QX: Yeah, but once you don’t have this reference, you are lost; you don’t know what to do or how to start your work. So at this moment, you have to find out how to make your constraints by yourself. That’s what I’m trying to do. For instance, if you work in Beijing region, you can refer to the physical urban situation, but also to cultural influences, or to something else totally different. The most important thing is that we don’t know where we are going. I mean we don’t know what the future situation of the city will be or what it will look like; we are making the future cities. All we have been told about the city is that it’s disappearing, because the physical world becomes less important, and we are living more with the Internet, you are living everywhere or anywhere. So you are not constrained in a physical street or a physical square, all those architectural terms are not adapted to today’s situation. This is more or less the reality and this reality means architecture is not important, style is not important. We have to admit it - as an architect, you are not important at all.
PAR: So what should be the focus of design? Users, future users, or permanency?
QX: I mean architecture is not important. You can make a microclimate or situation, but you cannot have any more influence than that on life or the urban situation - it’s just a very small operation you are working on, and you cannot control the situation of the city. But even if you are just working on a single object, you can always try to have a positive influence on the city, you can always contribute in your way to the city, to the citizens. Here everything is more or less an independent event but with this independent event, you can still make something for the city. So it depends on how you are going to treat it. But in a larger view it’s not that important; it’s you or somebody else. People are happy or they’re not, their happiness is not relying on your architecture.
PAR: So you don’t think that architecture can solve the world’s problems?
QX: No, definitely not. Even Obama cannot.
Follow What is Taught
PAR: I’m really interested as an outsider, in understanding what characteristics of the Asian space remain in contemporary architecture, and how do these concepts influence the architecture that you produce?
QX: Every tradition is changing, so a lot of people carry out research and try to apply the tradition into our creation. But is this tradition still alive? That’s a big question. That’s the reason why you have all kinds of architecture now in China - a lot of European, Australian, American style, because the tradition is disappearing and people can adapt and live like everyone else. But the big difference between Asian people and European or Western people is that we are much less conservative. It’s very difficult to make something new and different in France, especially in the countryside or in the small towns. But here everybody is expecting something new and different. In this way we don’t have the same expectations about our future or life. Another fundamental difference between Chinese and Western people is this kind of harmony of materiality. In China, maybe in Japan as well, none of the material things are permanent. So we think it’s normal that the architecture will be damaged over time or by other events. But in your country, since the Roman times, you put a concept of permanence on architecture for everything. Here we build it just for a very short, human life period, and it can disappear or be replaced. Every material thing is permanently replaced by something similar, so what is permanent for Chinese people is the spirit, not material. For instance, when we built Beijing city we applied an urban scheme that was established in Confucius’ time, and we built exactly the same dimension of the city, same number of the main roads and the same place for the Forbidden City. So that is something very old, I mean thousands of years ago; we are still working in the same way. The same thing applies to single architecture. I mean single architectural work hasn’t evolved for thousands of years, so if you are not an expert, you cannot distinguish which is Han style, which is the Song style, and which is Tang style, every style is just a small variation.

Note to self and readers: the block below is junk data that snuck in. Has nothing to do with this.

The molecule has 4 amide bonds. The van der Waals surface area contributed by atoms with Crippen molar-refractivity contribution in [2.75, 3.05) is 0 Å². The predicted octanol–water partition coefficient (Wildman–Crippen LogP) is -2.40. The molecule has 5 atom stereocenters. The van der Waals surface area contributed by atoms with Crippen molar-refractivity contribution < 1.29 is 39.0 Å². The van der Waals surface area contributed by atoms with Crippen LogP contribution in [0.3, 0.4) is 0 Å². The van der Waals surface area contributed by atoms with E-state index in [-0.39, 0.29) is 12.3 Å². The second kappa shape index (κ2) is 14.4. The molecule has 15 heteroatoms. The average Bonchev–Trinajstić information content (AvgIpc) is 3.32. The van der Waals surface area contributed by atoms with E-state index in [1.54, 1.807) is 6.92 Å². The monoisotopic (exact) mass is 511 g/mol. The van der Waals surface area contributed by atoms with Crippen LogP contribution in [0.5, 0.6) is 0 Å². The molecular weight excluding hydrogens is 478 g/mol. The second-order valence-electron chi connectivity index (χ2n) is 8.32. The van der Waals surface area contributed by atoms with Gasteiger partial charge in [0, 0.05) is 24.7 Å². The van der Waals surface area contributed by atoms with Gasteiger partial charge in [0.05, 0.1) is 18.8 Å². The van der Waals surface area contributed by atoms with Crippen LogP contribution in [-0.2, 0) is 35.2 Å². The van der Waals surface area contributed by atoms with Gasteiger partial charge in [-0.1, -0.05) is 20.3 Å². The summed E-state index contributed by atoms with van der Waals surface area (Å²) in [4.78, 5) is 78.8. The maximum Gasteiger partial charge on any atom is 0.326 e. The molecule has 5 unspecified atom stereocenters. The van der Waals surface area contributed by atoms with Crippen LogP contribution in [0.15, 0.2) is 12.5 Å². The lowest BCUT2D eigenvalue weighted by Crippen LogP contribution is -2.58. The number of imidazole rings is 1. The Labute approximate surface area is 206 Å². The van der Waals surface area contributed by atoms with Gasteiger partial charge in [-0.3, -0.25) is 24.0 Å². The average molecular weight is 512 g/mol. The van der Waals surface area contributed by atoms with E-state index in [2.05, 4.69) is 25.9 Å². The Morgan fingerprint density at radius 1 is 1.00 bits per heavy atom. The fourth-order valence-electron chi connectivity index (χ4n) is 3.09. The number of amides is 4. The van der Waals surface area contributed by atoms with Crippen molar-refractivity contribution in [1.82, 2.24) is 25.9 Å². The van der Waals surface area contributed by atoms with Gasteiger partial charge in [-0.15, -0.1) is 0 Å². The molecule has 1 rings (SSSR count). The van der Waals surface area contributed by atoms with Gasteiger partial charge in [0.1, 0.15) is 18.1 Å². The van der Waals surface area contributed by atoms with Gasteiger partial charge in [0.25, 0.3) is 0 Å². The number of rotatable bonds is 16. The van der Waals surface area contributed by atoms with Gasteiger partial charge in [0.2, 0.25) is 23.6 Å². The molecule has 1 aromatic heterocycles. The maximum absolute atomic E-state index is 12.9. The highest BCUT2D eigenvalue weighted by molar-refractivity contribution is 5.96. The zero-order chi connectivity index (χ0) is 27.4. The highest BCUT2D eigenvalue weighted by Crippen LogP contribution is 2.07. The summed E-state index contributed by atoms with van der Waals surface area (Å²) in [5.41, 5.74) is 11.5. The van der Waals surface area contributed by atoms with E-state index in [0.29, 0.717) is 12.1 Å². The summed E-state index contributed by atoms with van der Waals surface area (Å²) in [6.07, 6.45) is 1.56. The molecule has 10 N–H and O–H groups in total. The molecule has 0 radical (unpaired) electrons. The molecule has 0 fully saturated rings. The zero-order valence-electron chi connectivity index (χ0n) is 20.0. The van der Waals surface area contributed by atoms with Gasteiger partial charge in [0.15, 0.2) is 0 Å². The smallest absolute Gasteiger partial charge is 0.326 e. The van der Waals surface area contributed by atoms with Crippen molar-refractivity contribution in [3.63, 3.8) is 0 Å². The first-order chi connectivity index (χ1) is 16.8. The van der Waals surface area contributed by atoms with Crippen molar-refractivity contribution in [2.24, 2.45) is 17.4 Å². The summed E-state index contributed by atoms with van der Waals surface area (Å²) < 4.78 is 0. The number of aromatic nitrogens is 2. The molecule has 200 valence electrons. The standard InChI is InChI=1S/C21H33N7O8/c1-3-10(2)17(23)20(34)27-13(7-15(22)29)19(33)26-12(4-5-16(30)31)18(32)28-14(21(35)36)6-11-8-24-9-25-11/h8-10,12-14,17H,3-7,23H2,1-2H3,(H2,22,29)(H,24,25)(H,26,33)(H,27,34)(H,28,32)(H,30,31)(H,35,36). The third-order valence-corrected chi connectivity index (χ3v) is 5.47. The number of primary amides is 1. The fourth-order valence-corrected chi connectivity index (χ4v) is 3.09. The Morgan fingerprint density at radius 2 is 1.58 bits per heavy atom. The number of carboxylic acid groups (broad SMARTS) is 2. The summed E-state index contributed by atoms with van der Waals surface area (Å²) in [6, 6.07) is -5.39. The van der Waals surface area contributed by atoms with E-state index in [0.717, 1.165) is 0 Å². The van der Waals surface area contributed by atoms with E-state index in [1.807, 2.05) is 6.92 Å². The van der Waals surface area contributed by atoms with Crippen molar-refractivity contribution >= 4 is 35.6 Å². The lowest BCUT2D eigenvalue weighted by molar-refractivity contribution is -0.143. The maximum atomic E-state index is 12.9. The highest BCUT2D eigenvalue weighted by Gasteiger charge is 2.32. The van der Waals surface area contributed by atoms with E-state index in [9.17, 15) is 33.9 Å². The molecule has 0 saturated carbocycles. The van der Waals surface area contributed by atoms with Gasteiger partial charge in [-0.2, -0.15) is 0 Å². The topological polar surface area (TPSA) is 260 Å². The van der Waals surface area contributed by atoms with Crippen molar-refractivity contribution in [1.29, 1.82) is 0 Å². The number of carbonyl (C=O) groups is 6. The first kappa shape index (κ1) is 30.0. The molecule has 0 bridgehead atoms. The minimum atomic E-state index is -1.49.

PAR: The style evolves, it doesn’t change completely but it is being refined just a little, piece by piece.
QX: Yeah, anyway it’s a kind of variation. So it doesn’t matter that you replace something with something of the same style. Actually the big fight nowadays is about the copyright or intellectual right. Because actually Western people attack Chinese people for making copies everywhere, but this is what we have done for thousands of years. You are expected to follow what your ancestors taught you; that is the right way for Chinese people, to respect the existing rule. If you are working in another way, it is wrong; if you are copying, it is right. So everything is changing permanently, but the style is staying there. I think that is a big question of understanding between two people. Western people cannot understand why we are destroying large amounts of ancient architecture, and replacing it with the new architecture that looks exactly like the old ancient style.
PAR: How is this concept reflected in the new constructions?